By Teo Bugbee
Sept. 6, 2018
Five teenage boys stand in a circle, each pointing a slingshot at the others. The camera follows their glances as they look to see who will betray the stillness. For fans of Sergio Leone, this setup may seem familiar, but the standoff takes place in compellingly undiscovered country, where the rule of genre is as malleable as the rule of the law.
These boys are the Five Fingers, a ragtag posse concerned with the protection of their hometown. Instead of Death Valley, their home is Railway, an abandoned shantytown on the outskirts of Marseilles, South Africa. The strongest among this band of youthful rebels is Tau, who kills two white police officers and runs for the hills, leaving the fate of Railway to the rest of the Five Fingers.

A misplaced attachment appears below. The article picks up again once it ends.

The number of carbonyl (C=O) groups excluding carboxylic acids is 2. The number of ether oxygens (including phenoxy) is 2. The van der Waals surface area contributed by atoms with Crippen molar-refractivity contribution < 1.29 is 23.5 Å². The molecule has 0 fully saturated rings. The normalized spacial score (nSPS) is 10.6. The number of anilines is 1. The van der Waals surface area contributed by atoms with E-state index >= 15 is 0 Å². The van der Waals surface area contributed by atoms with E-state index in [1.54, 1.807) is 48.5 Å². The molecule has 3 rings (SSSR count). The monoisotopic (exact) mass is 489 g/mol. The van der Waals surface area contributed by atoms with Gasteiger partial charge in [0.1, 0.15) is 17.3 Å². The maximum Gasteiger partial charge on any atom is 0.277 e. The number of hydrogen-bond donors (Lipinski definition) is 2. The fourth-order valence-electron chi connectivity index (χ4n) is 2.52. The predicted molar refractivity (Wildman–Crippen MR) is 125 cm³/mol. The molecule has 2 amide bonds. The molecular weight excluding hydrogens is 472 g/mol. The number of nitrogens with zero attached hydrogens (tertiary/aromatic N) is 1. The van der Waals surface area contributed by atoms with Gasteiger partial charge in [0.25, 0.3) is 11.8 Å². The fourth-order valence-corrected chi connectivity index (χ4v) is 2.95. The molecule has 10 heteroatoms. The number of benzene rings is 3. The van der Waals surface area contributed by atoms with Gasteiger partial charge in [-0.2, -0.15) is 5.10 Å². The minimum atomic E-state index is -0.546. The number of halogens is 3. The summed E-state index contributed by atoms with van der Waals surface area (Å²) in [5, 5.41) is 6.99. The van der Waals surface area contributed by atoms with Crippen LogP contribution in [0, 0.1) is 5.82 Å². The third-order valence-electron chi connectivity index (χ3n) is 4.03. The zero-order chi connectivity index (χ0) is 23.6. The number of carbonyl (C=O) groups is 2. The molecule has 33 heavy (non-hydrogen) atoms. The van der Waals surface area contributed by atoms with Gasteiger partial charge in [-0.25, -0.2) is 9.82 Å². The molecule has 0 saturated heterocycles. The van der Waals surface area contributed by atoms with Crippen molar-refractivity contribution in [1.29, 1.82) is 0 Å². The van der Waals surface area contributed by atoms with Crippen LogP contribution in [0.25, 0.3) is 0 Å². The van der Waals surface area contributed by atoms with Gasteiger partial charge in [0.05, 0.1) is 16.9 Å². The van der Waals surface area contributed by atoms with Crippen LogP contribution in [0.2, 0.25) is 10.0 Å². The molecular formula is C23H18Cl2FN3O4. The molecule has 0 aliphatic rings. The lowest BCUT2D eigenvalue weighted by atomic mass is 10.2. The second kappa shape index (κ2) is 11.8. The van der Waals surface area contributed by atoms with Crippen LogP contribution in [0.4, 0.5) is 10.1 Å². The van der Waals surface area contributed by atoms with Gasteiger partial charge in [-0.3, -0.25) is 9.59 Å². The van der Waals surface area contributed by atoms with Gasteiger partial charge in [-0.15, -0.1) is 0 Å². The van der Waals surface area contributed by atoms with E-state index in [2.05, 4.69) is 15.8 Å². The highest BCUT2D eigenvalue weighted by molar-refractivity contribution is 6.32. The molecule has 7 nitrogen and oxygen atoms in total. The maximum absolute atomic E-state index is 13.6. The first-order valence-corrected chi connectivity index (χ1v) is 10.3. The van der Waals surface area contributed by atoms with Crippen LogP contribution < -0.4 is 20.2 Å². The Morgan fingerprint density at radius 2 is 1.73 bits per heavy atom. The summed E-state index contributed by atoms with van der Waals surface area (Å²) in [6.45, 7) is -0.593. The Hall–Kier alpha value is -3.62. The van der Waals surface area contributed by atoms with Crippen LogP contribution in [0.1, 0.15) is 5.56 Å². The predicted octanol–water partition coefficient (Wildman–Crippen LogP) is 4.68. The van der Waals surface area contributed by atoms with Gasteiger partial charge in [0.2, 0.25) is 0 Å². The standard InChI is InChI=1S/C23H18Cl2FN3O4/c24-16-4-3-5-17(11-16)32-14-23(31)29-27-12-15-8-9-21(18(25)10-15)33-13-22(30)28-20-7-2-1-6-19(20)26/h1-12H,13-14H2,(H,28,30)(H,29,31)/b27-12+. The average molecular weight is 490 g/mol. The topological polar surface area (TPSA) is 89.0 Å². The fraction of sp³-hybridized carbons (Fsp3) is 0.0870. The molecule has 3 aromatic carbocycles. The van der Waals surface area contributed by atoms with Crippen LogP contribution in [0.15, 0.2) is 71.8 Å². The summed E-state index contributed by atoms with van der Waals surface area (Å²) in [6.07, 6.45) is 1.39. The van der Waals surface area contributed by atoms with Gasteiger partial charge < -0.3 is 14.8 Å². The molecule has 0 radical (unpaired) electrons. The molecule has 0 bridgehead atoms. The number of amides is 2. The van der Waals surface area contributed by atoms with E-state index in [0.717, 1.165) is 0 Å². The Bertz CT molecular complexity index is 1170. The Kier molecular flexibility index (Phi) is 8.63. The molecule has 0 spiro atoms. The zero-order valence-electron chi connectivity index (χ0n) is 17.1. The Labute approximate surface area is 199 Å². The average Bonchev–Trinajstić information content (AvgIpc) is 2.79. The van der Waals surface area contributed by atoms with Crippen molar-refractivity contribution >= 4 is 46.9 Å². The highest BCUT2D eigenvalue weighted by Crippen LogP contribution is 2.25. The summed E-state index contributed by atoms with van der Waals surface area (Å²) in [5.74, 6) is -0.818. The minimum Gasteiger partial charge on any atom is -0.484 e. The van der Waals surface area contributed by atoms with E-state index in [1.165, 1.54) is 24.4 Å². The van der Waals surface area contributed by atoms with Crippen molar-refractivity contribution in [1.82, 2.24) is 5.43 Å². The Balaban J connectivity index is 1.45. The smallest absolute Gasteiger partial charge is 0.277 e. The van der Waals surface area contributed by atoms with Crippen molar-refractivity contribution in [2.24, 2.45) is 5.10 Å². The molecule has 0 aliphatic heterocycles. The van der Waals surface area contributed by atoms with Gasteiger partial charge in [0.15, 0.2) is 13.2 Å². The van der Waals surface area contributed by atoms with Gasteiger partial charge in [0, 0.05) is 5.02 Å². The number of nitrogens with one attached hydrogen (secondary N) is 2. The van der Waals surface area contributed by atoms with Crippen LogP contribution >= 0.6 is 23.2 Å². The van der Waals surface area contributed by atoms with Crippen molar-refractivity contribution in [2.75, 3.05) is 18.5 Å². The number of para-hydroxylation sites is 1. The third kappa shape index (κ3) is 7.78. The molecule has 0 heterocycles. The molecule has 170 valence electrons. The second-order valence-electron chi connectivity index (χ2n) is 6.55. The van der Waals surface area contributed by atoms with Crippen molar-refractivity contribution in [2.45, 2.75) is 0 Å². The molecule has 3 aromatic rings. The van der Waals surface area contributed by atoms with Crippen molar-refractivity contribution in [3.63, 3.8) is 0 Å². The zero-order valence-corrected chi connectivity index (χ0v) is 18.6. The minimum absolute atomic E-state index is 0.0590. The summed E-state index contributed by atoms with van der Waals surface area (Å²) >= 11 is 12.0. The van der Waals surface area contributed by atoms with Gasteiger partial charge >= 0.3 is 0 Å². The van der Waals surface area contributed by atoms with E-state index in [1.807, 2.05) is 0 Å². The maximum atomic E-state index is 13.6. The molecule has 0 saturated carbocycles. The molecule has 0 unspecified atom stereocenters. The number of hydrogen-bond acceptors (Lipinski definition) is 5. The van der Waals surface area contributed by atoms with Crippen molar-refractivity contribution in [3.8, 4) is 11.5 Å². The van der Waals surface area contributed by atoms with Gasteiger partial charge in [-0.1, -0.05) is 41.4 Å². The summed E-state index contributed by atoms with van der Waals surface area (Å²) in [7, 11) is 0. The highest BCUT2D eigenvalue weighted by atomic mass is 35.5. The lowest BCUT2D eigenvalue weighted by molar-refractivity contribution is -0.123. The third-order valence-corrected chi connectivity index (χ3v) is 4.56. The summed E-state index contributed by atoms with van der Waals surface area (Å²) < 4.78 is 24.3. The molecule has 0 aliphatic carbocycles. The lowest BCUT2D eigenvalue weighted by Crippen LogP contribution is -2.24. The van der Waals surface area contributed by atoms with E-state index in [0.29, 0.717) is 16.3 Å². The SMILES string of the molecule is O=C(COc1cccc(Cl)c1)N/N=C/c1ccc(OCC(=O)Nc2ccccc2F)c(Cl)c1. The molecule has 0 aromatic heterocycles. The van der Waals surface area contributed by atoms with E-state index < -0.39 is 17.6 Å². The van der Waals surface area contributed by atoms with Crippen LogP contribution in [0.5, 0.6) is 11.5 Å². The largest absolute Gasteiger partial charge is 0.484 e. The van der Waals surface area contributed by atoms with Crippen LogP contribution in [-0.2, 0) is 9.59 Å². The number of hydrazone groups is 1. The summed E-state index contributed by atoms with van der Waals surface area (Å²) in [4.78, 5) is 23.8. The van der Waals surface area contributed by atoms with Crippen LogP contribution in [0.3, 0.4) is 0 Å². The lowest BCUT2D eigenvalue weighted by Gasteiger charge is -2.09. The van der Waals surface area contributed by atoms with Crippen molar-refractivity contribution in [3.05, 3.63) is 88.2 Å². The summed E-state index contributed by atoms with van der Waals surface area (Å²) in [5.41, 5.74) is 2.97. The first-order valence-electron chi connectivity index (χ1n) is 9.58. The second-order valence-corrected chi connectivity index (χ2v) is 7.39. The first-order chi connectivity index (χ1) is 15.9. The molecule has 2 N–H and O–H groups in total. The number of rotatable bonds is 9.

Apartheid ends during the 20 years it takes Tau (a charismatic Vuyo Dabula) to return to Railway, but the promise of a world without subjugation is not realized in his absence. Tau finds that the post-apartheid rebels have become politicians, police and pawns under the thumb of a homegrown opportunist.
Though the story serves as a critique of modern South African politics, the white South African director Michael Matthews uses his visual style to emphasize mythology over anthropology. Colors, costumes and cinematography err to the imaginative and allegorical, keeping the commentary crisp. Here, saloon doors are blazoned with crosses, villains wear white shawls instead of black hats and freedom fighters shoot peashooters rather than pistols. In stylish and entertaining fashion, “Five Fingers for Marseilles” looks over the South African countryside and finds fresh vistas for the western genre.
Five Fingers for Marseilles NYT Critic's Pick
Director Michael Matthews
Writer Sean Drummond
Stars Zethu Dlomo, Garth Breytenbach, Kenneth Fok, Dean Fourie, Kenneth Nkosi
Running Time 2 hours
Genres Drama, Thriller, Western